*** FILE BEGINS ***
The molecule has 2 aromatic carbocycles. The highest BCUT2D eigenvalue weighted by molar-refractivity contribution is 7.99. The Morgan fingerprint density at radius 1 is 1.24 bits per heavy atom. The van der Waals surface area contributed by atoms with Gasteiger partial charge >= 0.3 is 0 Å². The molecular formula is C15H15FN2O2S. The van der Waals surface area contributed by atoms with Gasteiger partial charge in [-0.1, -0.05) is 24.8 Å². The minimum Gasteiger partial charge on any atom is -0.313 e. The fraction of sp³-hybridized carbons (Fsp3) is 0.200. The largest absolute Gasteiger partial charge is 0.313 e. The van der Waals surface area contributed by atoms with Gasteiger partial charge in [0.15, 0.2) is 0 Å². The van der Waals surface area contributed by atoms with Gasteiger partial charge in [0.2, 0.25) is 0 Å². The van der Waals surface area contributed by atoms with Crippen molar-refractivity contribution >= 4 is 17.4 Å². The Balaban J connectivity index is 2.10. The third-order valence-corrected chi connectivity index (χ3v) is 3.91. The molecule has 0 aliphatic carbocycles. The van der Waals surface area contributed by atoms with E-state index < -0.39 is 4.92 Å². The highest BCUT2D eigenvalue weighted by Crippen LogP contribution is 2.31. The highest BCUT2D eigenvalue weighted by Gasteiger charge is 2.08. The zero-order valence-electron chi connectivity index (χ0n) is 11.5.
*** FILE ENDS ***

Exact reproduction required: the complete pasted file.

The molecule has 2 aromatic carbocycles. The highest BCUT2D eigenvalue weighted by molar-refractivity contribution is 7.99. The Morgan fingerprint density at radius 1 is 1.24 bits per heavy atom. The van der Waals surface area contributed by atoms with Gasteiger partial charge >= 0.3 is 0 Å². The molecular formula is C15H15FN2O2S. The van der Waals surface area contributed by atoms with Gasteiger partial charge in [-0.1, -0.05) is 24.8 Å². The minimum Gasteiger partial charge on any atom is -0.313 e. The fraction of sp³-hybridized carbons (Fsp3) is 0.200. The largest absolute Gasteiger partial charge is 0.313 e. The van der Waals surface area contributed by atoms with Gasteiger partial charge in [0.15, 0.2) is 0 Å². The van der Waals surface area contributed by atoms with Gasteiger partial charge in [0.2, 0.25) is 0 Å². The van der Waals surface area contributed by atoms with Crippen molar-refractivity contribution >= 4 is 17.4 Å². The Balaban J connectivity index is 2.10. The third-order valence-corrected chi connectivity index (χ3v) is 3.91. The molecule has 0 aliphatic carbocycles. The van der Waals surface area contributed by atoms with E-state index < -0.39 is 4.92 Å². The highest BCUT2D eigenvalue weighted by Crippen LogP contribution is 2.31. The highest BCUT2D eigenvalue weighted by Gasteiger charge is 2.08. The zero-order valence-electron chi connectivity index (χ0n) is 11.5.